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This chapter addresses the related questions of how to assess housing redevelopment and what constitutes a successful redevelopment project, based on the HOPE VI…
This chapter addresses the related questions of how to assess housing redevelopment and what constitutes a successful redevelopment project, based on the HOPE VI transformation of Boston’s Orchard Park from one of the city’s most notorious, crime-ridden public housing projects into a mixed-income community that remained overwhelmingly composed of low-income residents.
The analysis is based on a unique set of interviews with a sample of residents before and after housing redevelopment occurred. In addition, we draw upon interviews with housing authority staff, official agency file documents, and archival materials.
We find increased residential satisfaction after redevelopment but lingering concerns about safety and security despite marked declines in crime. Although the redevelopment process displaced some households, residents attributed improvements in living conditions to changes in tenant composition prompted by the housing transformation.
The results suggest an alternative model of public housing redevelopment that accommodates a majority of poor, subsidized households with some displacement. Still, loss of housing units, tenant selection, and social problems complicate notions of successful redevelopment.
This chapter contributes to the literature by showing how some low-income families may benefit from housing displacement induced by the redevelopment process. We analyze an overlooked but frequently implemented approach to housing redevelopment under the HOPE VI program to keep the majority of redeveloped units for low-income residents. It is the only study of which we are aware that has collected public housing resident opinions both before and after HOPE VI redevelopment occurred.
The aim of this article is to test the hypothesis that peer-to-peer technology platforms (Uber) are associated with disruption in the institutional environment, affecting…
The aim of this article is to test the hypothesis that peer-to-peer technology platforms (Uber) are associated with disruption in the institutional environment, affecting beliefs, norms and users' ways of thinking and acting.
Probability sample comprising 843 users (446 passengers; 397 drivers) in the city of Belo Horizonte, Brazil, using a set of indicators was specifically designed for this study.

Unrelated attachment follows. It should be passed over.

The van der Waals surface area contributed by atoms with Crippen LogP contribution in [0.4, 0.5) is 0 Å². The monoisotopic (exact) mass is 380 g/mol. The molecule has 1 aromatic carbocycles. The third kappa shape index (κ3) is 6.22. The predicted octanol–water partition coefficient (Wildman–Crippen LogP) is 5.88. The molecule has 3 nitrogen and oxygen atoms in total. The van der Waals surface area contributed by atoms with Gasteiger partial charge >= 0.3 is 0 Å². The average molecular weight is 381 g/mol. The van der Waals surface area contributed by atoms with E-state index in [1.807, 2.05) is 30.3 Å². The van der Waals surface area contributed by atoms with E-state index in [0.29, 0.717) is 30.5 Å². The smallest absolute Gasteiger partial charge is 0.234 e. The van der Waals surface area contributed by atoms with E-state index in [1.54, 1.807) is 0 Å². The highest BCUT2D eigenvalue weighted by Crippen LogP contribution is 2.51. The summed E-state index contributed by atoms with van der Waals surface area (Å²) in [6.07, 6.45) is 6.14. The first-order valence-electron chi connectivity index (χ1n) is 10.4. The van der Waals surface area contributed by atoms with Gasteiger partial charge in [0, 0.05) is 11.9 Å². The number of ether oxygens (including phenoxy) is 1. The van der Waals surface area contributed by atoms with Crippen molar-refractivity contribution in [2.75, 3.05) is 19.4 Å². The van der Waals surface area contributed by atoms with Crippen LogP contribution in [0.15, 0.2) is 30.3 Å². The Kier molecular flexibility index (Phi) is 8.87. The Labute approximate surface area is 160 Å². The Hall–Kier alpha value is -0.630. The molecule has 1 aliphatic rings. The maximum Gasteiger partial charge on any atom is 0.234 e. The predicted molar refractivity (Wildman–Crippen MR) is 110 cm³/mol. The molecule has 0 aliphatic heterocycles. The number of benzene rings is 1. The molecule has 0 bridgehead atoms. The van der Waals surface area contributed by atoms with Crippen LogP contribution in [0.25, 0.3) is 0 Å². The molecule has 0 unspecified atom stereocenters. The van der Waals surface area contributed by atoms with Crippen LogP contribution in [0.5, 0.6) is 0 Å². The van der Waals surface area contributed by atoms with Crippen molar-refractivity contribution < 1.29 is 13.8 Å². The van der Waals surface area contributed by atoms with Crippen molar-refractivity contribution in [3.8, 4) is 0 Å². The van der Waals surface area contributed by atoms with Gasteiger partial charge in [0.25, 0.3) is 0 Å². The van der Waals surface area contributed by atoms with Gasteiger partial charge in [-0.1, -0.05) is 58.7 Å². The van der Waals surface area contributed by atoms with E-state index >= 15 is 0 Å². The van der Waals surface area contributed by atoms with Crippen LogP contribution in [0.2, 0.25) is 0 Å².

Uber triggers significant changes in the systems of rewards and sanctions, in social preferences, and in entrepreneurial structure and governance, and promotes the coexistence of an institutional logic, hitherto dominant, with new believes, rules, norms and regulatory systems.
This is a pioneer study that associates institutional approach's elements with technology platforms; the authors also elaborated and utilized an analysis model consisting of a set of completely original indicators capable of mapping and measuring different dimensions of the phenomenon under analysis.
HARROGATE will be notable as the venue of the Conference in one or two ways that distinctive. The Association Year is now to begin on January 1st and not in September as heretofore; and, in consequence, there will be no election of president or of new council until the end of the year. The Association's annual election is to take place in November, and the advantages of this arrangement must be apparent to everyone who considers the matter. Until now the nominations have been sent out at a time when members have been scattered to all parts of the country on holiday, and committees of the Council have been elected often without the full consideration that could be given in the more suitable winter time. In the circumstances, at Harrogate the Chair will still be occupied by Sir Henry Miers, who has won from all librarians and those interested in libraries a fuller measure of admiration, if that were possible, than he possessed before he undertook the presidency. There will be no presidential address in the ordinary sense, although Sir Henry Miers will make a speech in the nature of an address from the Chair at one of the meetings. What is usually understood by the presidential address will be an inaugural address which it is hoped will be given by Lord Irwin. The new arrangement must bring about a new state of affairs in regard to the inaugural addresses. We take it that in future there will be what will be called a presidential address at the Annual Meeting nine months after the President takes office. He will certainly then be in the position to review the facts of his year with some knowledge of events; he may chronicle as well as prophesy.